Where There’s Smoke, There’s Fire: A Brief History on Fire Safety Regulation

| OSHA, USF Safety Florida

Demonstration of Protest and Mourning for Triangle Shirtwaist Factory Fire in 1911.

The origins of fire protection engineering can be traced back to Ancient Rome. After a devastating fire that destroyed nearly half the city, the Emperor Nero directed that the city be rebuilt utilizing passive fire protection methods, such as space separation and non-combustible building materials. In the early 1900’s several deadly fires in New York City’s garment industry ignited public outrage over the conditions to which workers were subjected. One fire in particular motivated the city and state to act.

The Triangle Shirtwaist Factory fire in New York City occurred on March 25, 1911, and was one of the deadliest industrial disasters in the history of the city of New York. The fire caused the deaths of 146 garment workers, who died from the fire, from smoke inhalation, or died as a result of falling or jumping to their deaths. The staggering loss of life happened because the managers had locked the doors to the stairwells and exits, this was a common practice at the time to prevent pilferage and unauthorized breaks. Many of the workers who could not escape the burning building jumped from the eighth, ninth, and tenth floors of the building to the streets below. In the aftermath, the New York State Legislature created the Factory Investigating Commission to “investigate factory conditions in this and other cities and to report remedial measures of legislation to prevent hazards or loss of life among employees through fire, unsanitary conditions, and occupational diseases”. The State Commission’s reports helped modernize the state’s labor laws, and mandated better building access and egress, fireproofing requirements, the availability of fire extinguishers, and the installation of alarm systems and automatic sprinklers.

Today, nearly every business has portable fire extinguishers in the workplace. State and local building codes usually prescribe the number and type of fire extinguishers that each building or occupancy must have. These codes also require building owners or those who occupy the establishment to maintain the fire extinguishers in good working order.

It should be noted that OSHA does not in all cases, require employers to provide portable fire extinguishers for employee use. 29 CFR 1910 (General Industry Regulations) does however, specify certain instances when employers must provide portable fire extinguishers (or in some cases, alternate fire hose systems) for employee use.

Portable fire extinguishers are but one tool to prevent deaths and injuries from fires, but they are generally considered to be one of the essential tools used to stop a small incipient stage fire from becoming a tragic loss of life and property. For fire extinguishers to be effective in the workplace, employers must maintain their fire extinguishers and they must insure that employees are adequately trained to correctly use fire extinguishers and other fire protection systems when installed.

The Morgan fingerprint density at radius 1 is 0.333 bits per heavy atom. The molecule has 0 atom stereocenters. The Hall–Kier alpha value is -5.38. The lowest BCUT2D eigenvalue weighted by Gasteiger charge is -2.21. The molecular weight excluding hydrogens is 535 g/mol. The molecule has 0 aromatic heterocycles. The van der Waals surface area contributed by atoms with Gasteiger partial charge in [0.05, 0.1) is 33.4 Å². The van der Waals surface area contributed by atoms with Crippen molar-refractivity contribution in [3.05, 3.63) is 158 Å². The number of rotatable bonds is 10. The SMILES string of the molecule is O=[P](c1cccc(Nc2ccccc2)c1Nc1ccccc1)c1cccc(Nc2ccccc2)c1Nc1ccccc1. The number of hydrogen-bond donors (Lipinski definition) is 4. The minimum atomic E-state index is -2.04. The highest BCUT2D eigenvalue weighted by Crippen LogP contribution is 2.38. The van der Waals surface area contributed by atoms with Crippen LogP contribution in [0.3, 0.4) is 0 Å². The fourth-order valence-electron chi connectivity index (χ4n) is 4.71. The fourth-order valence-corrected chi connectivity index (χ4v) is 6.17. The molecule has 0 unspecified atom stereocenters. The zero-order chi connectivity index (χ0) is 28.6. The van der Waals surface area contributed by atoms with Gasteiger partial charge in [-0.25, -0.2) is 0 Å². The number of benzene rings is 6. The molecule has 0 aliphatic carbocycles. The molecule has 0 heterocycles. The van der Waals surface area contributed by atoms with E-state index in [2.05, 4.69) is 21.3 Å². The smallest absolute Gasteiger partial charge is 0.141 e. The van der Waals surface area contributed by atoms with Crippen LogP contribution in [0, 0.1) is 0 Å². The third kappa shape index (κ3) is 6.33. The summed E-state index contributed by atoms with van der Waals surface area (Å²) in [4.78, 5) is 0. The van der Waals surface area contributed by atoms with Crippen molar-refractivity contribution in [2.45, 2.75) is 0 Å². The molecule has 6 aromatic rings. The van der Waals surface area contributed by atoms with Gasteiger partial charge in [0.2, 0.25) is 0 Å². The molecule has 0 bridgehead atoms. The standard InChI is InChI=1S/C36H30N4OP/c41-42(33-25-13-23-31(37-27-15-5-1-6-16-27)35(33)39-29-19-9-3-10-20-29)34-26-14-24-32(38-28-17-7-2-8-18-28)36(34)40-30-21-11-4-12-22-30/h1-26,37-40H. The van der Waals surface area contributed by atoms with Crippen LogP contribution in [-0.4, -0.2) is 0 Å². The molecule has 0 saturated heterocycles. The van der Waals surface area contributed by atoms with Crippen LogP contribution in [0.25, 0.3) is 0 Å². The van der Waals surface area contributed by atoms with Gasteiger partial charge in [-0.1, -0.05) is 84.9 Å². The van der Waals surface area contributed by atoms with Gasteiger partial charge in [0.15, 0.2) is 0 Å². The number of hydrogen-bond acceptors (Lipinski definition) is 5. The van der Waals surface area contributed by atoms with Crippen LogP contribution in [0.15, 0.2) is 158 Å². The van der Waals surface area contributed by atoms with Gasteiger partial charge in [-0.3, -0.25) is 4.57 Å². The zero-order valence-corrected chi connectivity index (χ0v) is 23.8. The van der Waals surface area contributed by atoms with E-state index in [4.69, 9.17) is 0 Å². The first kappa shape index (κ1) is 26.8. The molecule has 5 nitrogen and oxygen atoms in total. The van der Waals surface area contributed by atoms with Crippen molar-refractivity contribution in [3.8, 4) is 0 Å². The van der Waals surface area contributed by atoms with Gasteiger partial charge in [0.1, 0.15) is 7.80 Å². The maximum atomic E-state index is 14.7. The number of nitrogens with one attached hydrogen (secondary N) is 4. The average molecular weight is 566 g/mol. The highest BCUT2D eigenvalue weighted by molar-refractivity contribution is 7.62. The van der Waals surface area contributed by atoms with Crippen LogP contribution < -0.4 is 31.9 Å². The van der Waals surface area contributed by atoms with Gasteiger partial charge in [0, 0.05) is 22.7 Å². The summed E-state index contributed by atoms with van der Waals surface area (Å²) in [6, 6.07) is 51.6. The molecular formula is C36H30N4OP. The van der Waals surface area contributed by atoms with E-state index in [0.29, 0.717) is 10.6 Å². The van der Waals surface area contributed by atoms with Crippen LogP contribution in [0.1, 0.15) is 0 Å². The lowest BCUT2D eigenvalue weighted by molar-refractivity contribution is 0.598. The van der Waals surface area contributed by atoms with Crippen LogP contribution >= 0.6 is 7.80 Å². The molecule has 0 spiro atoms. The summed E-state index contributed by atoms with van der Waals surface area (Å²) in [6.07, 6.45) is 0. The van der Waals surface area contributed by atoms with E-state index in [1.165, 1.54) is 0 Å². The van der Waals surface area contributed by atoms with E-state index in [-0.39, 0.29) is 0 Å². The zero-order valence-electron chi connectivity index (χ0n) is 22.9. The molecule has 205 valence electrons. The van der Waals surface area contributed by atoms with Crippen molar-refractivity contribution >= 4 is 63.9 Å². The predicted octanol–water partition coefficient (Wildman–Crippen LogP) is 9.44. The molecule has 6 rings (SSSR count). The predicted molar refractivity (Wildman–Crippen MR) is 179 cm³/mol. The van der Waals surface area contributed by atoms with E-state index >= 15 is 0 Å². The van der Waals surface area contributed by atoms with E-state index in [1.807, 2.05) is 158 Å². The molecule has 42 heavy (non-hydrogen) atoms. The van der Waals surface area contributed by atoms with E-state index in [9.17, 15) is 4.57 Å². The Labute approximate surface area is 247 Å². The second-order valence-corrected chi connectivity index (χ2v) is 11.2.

OSHA provides some specific exemptions to the 29 CFR 1910.157 portable fire extinguisher regulations in certain situations:

  1. In businesses where the employer has established and implemented a written fire safety policy which requires the immediate and total evacuation of employees from the workplace upon the sounding of a fire alarm signal and which includes an emergency action plan and a fire prevention plan which meet the requirements of 29 CFR 1910.38 and 29 CFR 1910.39 respectively, and when extinguishers are not available in the workplace, the employer is exempt from all requirements of 29 CFR 1910.157 unless a specific standard in 29 CFR 1910 requires that a portable fire extinguisher be provided.
  2. In businesses where the employer has an emergency action plan meeting the requirements of 29 CFR 1910.38 which designates certain employees to be the only employees authorized to use the available portable fire extinguishers, and which requires all other employees in the fire area to immediately evacuate the affected work area upon the sounding of the fire alarm, the employer is exempt from the fire extinguisher distribution requirements of 29 CFR 1910.157.

The vast majority of employers want their employees to use fire extinguishers when and where feasible and for those employers, OSHA has established regulations for the maintenance, inspection, and use of fire extinguishers. For specific details on the standard refer to . Under the OSH of 1970, employers are responsible for providing safe and healthful workplaces for their employees. This consists of enforcing standards, providing training, offering education and administering assistance. USF SafetyFlorida can help! We offer free and confidential services. Visit us at usfsafetyflorida.com to click together an emergency action plan or call toll free 1.866.273.1105 to schedule a consultation. For more information regarding fires safety in the workplace, click here.